- Peter Pan by Paramount Pictures (1924), an authorised silent movie adaptation. Starred Betty Bronson as Peter and Ernest Torrence as Hook. Barrie was involved in this production and wrote a screenplay for it, but Paramount instead used the original stage script, taking dialog from it for the intertitles.
- Walt Disney's Peter Pan (released on February 5, 1953), an authorised animated adaptation. Disney licensed the film rights to the story in 1939 from Great Ormond St Hospital for Children. It featured music by Sammy Cahn, Frank Churchill, Sammy Fain, and Ted Sears. 15-year-old film actor Bobby Driscoll supplied the voice of Peter. This version contained little of the original dialogue from the play or its novelization.
- Peter Pan (Питер Пэн) (1987), an unauthorised live-action musical adaptation by Belarusfilm for Soviet television.
- Peter Pan (1988), an unauthorised Australian direct-to-video animated adaptation.
- Hook by Steven Spielberg (1991), an authorised live-action sequel. A family action/adventure film starring Robin Williams, Dustin Hoffman, Julia Roberts, Bob Hoskins and Maggie Smith. The film has a grown-up "Peter Banning" who has forgotten his childhood, lured back to Neverland by Captain Hook, who has kidnapped Peter's two young children in an attempt to once again find meaning in his life. Despite mixed reviews by critics, the film was popular with audiences and grossed nearly $120 million in the U.S., making it the 4th highest grossing movie of 1991.
- Return to Never Land from Disney (February 2002), an authorised animated sequel to the 1953 Disney film. Wendy's daughter Jane becomes involved with Peter Pan. The movie takes place during World War II, set amidst the Blitz (1940), and deals with the issue of children being forced to grow up too fast.
- Peter Pan directed by P. J. Hogan (2003), an authorised live-action movie adaptation. This version is notable for its directness in addressing the romantic elements between Peter (Jeremy Sumpter) and Wendy. Wendy was played by Rachel Hurd-Wood and Hook by Jason Isaacs, who also plays the role of Mr Darling. The $100 million film boasted state-of-the-art special effects by ILM and took nearly a year to produce in Australia, but was not a financial success for Universal Studios.
- Neverland by writer/director Damion Dietz (2003), an unauthorised film reinterpretation. Set in early 21st century Los Angeles and heavily "updated" for this setting, Dietz's independently produced film – featuring Wil Wheaton as John Darling – maintains much of the characterization, plot and themes of Barrie's original story.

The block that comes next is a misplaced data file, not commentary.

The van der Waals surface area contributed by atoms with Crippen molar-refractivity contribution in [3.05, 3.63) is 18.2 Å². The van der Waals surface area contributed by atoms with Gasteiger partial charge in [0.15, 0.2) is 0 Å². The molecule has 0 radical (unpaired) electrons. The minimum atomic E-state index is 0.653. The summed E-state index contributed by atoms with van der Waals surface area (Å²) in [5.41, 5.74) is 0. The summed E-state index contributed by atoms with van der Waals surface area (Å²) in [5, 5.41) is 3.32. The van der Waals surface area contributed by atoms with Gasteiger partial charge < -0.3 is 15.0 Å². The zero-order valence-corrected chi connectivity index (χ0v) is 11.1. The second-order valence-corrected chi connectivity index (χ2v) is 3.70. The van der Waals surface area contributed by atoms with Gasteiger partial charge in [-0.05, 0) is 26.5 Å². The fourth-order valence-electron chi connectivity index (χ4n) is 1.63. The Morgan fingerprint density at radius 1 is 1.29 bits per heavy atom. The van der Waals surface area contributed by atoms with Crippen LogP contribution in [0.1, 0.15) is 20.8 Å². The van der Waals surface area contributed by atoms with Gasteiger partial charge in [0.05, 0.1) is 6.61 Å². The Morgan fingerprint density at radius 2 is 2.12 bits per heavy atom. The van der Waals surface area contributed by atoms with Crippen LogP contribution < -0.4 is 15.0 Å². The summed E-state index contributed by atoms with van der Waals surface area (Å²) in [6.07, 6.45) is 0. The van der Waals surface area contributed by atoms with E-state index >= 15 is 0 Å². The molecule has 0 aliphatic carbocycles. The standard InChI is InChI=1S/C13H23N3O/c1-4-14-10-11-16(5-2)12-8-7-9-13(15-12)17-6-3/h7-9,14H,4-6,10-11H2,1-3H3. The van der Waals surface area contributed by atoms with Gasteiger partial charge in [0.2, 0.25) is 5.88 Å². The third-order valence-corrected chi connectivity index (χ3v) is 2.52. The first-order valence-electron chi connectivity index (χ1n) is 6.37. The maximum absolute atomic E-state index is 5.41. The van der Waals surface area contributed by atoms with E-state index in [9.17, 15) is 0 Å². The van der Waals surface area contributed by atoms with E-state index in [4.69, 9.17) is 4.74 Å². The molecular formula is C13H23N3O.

- Finding Neverland, a 2004 biographical film starring Johnny Depp as Barrie and Kate Winslet as Sylvia Llewelyn Davies is a fictionalized account of their relationship and how it led to the creation of Peter Pan. It was based on the 1998 play The Man Who Was Peter Pan by Allan Knee.
- A series of digitally animated direct-to-DVD films starring Tinker Bell was begun by Disney in 2008. These works are part of the company's Disney Fairies franchise, and feature a cast of fairy characters and settings original to Disney.
- Tinker Bell (2008)
- Tinker Bell and the Lost Treasure (2009)
- Tinker Bell and the Great Fairy Rescue (2010)
- Pixie Hollow Games (TV special, 2011)
- Secret of the Wings (2012)
With the lapsing copyrights on Peter Pan in various jurisdictions, a number of short unauthorised, low-budget, animated adaptations of the film have been produced.
Read more about this topic: List Of Works Based On Peter Pan
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Famous quotes containing the word film:
“A good film script should be able to do completely without dialogue.”
—David Mamet (b. 1947)
“Is America a land of God where saints abide for ever? Where golden fields spread fair and broad, where flows the crystal river? Certainly not flush with saints, and a good thing, too, for the saints sent buzzing into mans ken now are but poor- mouthed ecclesiastical film stars and cliché-shouting publicity agents.
Their little knowledge bringing them nearer to their ignorance,
Ignorance bringing them nearer to death,
But nearness to death no nearer to God.”
—Sean OCasey (18841964)
“If you want to tell the untold stories, if you want to give voice to the voiceless, youve got to find a language. Which goes for film as well as prose, for documentary as well as autobiography. Use the wrong language, and youre dumb and blind.”
—Salman Rushdie (b. 1948)